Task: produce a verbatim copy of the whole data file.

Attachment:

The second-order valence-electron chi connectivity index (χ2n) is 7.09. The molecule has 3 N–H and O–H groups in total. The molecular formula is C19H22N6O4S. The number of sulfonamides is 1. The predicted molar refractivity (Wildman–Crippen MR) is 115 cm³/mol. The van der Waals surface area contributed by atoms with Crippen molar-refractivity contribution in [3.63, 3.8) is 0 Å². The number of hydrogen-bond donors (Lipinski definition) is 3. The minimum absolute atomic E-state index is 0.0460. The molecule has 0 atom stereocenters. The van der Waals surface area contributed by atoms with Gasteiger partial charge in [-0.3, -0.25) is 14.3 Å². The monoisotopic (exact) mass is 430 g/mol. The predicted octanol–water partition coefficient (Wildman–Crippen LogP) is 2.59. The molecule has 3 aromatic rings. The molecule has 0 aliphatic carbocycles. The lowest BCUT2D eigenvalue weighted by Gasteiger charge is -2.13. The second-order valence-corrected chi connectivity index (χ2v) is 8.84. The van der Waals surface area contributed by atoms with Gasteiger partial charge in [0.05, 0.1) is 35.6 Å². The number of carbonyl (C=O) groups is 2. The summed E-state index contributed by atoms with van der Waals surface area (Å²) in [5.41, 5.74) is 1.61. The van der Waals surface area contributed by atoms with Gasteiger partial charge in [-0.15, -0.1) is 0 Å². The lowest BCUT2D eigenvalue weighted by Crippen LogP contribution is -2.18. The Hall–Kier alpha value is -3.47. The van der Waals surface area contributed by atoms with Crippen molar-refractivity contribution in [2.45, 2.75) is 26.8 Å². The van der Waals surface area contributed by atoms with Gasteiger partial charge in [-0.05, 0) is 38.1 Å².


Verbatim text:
The second-order valence-electron chi connectivity index (χ2n) is 7.09. The molecule has 3 N–H and O–H groups in total. The molecular formula is C19H22N6O4S. The number of sulfonamides is 1. The predicted molar refractivity (Wildman–Crippen MR) is 115 cm³/mol. The van der Waals surface area contributed by atoms with Crippen molar-refractivity contribution in [3.63, 3.8) is 0 Å². The number of hydrogen-bond donors (Lipinski definition) is 3. The minimum absolute atomic E-state index is 0.0460. The molecule has 0 atom stereocenters. The van der Waals surface area contributed by atoms with Gasteiger partial charge in [-0.3, -0.25) is 14.3 Å². The monoisotopic (exact) mass is 430 g/mol. The predicted octanol–water partition coefficient (Wildman–Crippen LogP) is 2.59. The molecule has 3 aromatic rings. The molecule has 0 aliphatic carbocycles. The lowest BCUT2D eigenvalue weighted by Gasteiger charge is -2.13. The second-order valence-corrected chi connectivity index (χ2v) is 8.84. The van der Waals surface area contributed by atoms with Gasteiger partial charge in [0.05, 0.1) is 35.6 Å². The number of carbonyl (C=O) groups is 2. The summed E-state index contributed by atoms with van der Waals surface area (Å²) in [5.41, 5.74) is 1.61. The van der Waals surface area contributed by atoms with Gasteiger partial charge in [-0.15, -0.1) is 0 Å². The lowest BCUT2D eigenvalue weighted by Crippen LogP contribution is -2.18. The Hall–Kier alpha value is -3.47. The van der Waals surface area contributed by atoms with Crippen molar-refractivity contribution in [2.45, 2.75) is 26.8 Å². The van der Waals surface area contributed by atoms with Gasteiger partial charge in [-0.05, 0) is 38.1 Å².